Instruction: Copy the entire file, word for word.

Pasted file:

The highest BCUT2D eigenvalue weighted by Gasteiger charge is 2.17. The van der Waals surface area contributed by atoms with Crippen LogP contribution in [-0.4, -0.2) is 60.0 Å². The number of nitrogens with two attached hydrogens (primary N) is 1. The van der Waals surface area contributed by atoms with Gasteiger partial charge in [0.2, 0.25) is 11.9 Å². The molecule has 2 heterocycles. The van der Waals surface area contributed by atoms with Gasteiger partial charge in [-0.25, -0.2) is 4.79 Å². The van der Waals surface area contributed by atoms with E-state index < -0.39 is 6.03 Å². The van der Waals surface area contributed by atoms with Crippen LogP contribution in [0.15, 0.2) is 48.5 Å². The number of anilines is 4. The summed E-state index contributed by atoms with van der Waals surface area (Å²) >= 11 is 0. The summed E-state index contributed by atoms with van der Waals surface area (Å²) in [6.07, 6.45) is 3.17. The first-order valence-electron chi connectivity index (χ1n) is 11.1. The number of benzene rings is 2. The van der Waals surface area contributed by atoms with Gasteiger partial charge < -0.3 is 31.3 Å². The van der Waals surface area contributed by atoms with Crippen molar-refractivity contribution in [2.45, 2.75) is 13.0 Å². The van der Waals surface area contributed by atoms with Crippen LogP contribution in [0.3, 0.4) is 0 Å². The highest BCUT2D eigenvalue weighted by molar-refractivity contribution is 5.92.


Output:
The highest BCUT2D eigenvalue weighted by Gasteiger charge is 2.17. The van der Waals surface area contributed by atoms with Crippen LogP contribution in [-0.4, -0.2) is 60.0 Å². The number of nitrogens with two attached hydrogens (primary N) is 1. The van der Waals surface area contributed by atoms with Gasteiger partial charge in [0.2, 0.25) is 11.9 Å². The molecule has 2 heterocycles. The van der Waals surface area contributed by atoms with Gasteiger partial charge in [-0.25, -0.2) is 4.79 Å². The van der Waals surface area contributed by atoms with E-state index < -0.39 is 6.03 Å². The van der Waals surface area contributed by atoms with Crippen LogP contribution in [0.15, 0.2) is 48.5 Å². The number of anilines is 4. The summed E-state index contributed by atoms with van der Waals surface area (Å²) >= 11 is 0. The summed E-state index contributed by atoms with van der Waals surface area (Å²) in [6.07, 6.45) is 3.17. The first-order valence-electron chi connectivity index (χ1n) is 11.1. The number of benzene rings is 2. The van der Waals surface area contributed by atoms with Gasteiger partial charge < -0.3 is 31.3 Å². The van der Waals surface area contributed by atoms with Crippen molar-refractivity contribution in [2.45, 2.75) is 13.0 Å². The van der Waals surface area contributed by atoms with Crippen LogP contribution in [0.3, 0.4) is 0 Å². The highest BCUT2D eigenvalue weighted by molar-refractivity contribution is 5.92.